NBC10.com - Harry Hairston
An audit of Philadelphia's crime cameras reveals how many are not working. NBC10 Investigator Harry Hairston has the story.
An audit has found many of Philadelphia's surveillance cameras intended to help police solve crimes aren't working.
City Controller Alan Butkovitz says auditors found about two-thirds of the 202 cameras have fallen into disrepair. He says the problems include blurry or jagged images, objects blocking visibility and other issues.
“It is discouraging to report that only 32 percent of the sample cameras from around the city were functioning properly,” said Butkovitz in a press release. “This means that at any given time when crime is occurring around our city, only a third of the cameras are able to capture criminal activity.”
He says the $17 million system is giving citizens a false sense of security.
But Mayor Michael Nutter says he thinks the report is full of inaccuracies. He says that by the administration's count 85 percent of the cameras were working as of Monday.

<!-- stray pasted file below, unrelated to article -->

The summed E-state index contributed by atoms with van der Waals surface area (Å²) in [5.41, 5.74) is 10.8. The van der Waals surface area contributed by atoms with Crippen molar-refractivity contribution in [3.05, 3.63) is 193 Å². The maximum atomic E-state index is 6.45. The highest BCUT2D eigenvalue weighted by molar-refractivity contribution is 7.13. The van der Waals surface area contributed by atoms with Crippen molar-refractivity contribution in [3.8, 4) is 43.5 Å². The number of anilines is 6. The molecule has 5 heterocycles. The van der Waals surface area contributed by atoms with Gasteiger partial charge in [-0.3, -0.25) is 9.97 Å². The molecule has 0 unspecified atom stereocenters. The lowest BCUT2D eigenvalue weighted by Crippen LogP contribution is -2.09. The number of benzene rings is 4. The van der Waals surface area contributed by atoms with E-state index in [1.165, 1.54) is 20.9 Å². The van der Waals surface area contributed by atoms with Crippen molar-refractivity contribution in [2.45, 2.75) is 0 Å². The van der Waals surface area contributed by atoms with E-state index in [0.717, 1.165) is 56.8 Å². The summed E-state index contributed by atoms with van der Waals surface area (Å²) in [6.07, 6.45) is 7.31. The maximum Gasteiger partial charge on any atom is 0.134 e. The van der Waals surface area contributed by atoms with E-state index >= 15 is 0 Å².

The city began installing the cameras to help police as a crime-fighting tool in 2008.
Butkovitz says the city needs to start a program to ensure that the cameras receive regular cleanings and maintenance. Nutter says the city already has a maintenance program.
This wasn't the first time the working condition of police cameras came under fire. Last summer, a mother spoke out against the camera program after she found out that a camera that could have captured her son's shooting wasn't working.